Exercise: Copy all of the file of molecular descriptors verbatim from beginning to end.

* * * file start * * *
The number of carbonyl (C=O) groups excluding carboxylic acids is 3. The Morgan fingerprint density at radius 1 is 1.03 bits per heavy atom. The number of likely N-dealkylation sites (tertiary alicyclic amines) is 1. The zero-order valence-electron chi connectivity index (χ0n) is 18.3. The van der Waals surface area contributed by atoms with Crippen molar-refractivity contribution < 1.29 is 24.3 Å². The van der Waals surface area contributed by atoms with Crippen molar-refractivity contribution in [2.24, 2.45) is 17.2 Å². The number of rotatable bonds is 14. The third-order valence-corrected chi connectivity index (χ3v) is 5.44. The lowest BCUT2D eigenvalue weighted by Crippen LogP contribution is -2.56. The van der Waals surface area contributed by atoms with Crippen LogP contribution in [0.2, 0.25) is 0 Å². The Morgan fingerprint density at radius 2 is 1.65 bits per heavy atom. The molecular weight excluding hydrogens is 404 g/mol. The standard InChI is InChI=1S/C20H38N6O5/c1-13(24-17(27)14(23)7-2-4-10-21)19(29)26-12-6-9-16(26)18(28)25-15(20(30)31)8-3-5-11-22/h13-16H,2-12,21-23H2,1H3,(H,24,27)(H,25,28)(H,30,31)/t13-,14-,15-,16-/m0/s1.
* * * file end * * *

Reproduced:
The number of carbonyl (C=O) groups excluding carboxylic acids is 3. The Morgan fingerprint density at radius 1 is 1.03 bits per heavy atom. The number of likely N-dealkylation sites (tertiary alicyclic amines) is 1. The zero-order valence-electron chi connectivity index (χ0n) is 18.3. The van der Waals surface area contributed by atoms with Crippen molar-refractivity contribution < 1.29 is 24.3 Å². The van der Waals surface area contributed by atoms with Crippen molar-refractivity contribution in [2.24, 2.45) is 17.2 Å². The number of rotatable bonds is 14. The third-order valence-corrected chi connectivity index (χ3v) is 5.44. The lowest BCUT2D eigenvalue weighted by Crippen LogP contribution is -2.56. The van der Waals surface area contributed by atoms with Crippen LogP contribution in [0.2, 0.25) is 0 Å². The Morgan fingerprint density at radius 2 is 1.65 bits per heavy atom. The molecular weight excluding hydrogens is 404 g/mol. The standard InChI is InChI=1S/C20H38N6O5/c1-13(24-17(27)14(23)7-2-4-10-21)19(29)26-12-6-9-16(26)18(28)25-15(20(30)31)8-3-5-11-22/h13-16H,2-12,21-23H2,1H3,(H,24,27)(H,25,28)(H,30,31)/t13-,14-,15-,16-/m0/s1.